DI containers

Since we now know that Inversion of control is just a fancy way of abstracting your code, and that “dependency injection” has to do with limiting class and entity dependency on each other (or co-dependency), what is the most efficient way to handling variations of code?

Imagine you have a picture program which should read files from various sources. It should read from the file-system, it should read from FTP, it should read images from ZIP files and perhaps even directly from a website.

How would you solve this?

The classical approach is to create a custom-class, a base-class which you then derive local, ftp, zip and http “drivers” from. You would then have a second class, a controller, which would create the correct instance for you.

Injection isolation

Injection isolation

This means that the controller depends on the baseclass (or better explained: the baseclass is known to the controller) and visa-versa. Since we are talking about file-access over various protocols here, it’s unlikely that the various classes doesn’t know about the controller either – so voila, we have the same old co-dependency occurring. The whole infrastructure is hopelessly dependent on everything in it, you can’t de-couple anything or it breaks apart. You have a rigid, static structure. And the more complex the structure, the more dependencies occur and the harder it is to re-model the architecture.

A DI container (this is where the “injection” part comes in) is a special object into which you register interfaces and the classes that provide them. This means that all the filesystem classes doesn’t need to know about the controller, and the controller doesn’t need to know about the various file systems. Both sides of the coin only needs to know one thing: how to access the container to get the interfaces they need – and the interface declaration. The whole event-sink topology we are used to can be distributed elsewhere – and you can even drop handling events all together if you so chose.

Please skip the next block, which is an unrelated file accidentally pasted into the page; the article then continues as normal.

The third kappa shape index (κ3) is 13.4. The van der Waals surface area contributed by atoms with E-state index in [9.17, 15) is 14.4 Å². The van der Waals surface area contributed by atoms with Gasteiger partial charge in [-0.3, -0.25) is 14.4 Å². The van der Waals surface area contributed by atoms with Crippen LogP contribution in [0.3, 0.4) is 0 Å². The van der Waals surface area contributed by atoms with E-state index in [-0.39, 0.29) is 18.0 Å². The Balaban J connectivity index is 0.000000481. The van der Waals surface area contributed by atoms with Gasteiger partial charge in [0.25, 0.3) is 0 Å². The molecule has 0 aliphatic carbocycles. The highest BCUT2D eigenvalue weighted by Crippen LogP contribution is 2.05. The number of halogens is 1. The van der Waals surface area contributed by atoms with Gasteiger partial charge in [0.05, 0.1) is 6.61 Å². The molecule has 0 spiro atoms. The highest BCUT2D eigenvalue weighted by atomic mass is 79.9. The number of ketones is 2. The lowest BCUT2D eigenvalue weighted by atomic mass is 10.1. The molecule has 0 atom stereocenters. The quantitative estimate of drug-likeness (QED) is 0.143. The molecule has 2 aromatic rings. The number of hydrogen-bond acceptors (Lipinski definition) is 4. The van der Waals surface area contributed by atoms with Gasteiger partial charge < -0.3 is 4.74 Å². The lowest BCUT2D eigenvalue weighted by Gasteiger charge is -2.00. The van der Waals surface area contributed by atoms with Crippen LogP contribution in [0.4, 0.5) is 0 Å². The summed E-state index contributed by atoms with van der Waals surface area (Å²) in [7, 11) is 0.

This is incidentally why it’s called inversion of control, because your main program will also export interfaces for whatever child classes you have made, meaning that your child classes will now call into your main program – rather than your main program just creating instances and calling that. So suddenly your program becomes a mesh of non-dependent, self oriented services, breaking somewhat with the linear parent/child model of classical OOP programs.

Service oriented programming

When you reduce dependencies and rely solely on interfaces, as is the point of IOC/DI, your programming changes. Whenever you need to do something you get the interface, use it, then forget it. You begin to look at your program more as an environment of services more than a traditional cluster of units, classes and lose procedures.

Each interface (read: feature set) is more as a service which provides X number of features. Where these features are implemented, be it inside your program, a win32 service running in the background or some REST or RPC service half-way across the globe is insignificant.

Service oriented programming is more or less just that. You write your code as a series of services, accessing them in the same way as you would Amazon or Azure. It is of no concern if the features you use (or need) resides in your process, some other process or remotely. You focus on the features you deliver and utterly de-couple it from location.

When writing code meant to run on high-end servers you naturally want to spread your code over a series of services. Your database work would be isolated as a single service, exporting X number of interfaces for reading, writing, creating and updating data. A second service deals with staging data (preparing data for the database). Perhaps you have a zipcode service which deals exclusively with that as well — and so on.

That in effect is what SOP is about. It’s a lot more complex of course and you should get a book about it, but in essence it deals with software architecture.

  1. abouchez
    January 13, 2015 at 11:11 am

    About DI, SOLID principles, and SOA, take a look at our little mORMot.
    It is the single framework in Delphi (and FPC) containing everything you need to achieve such projects, from ORM, SOA, DI, stubing/mocking. It is Open Source, runs on Linux, and has premium support with SmartMobileStudio clients.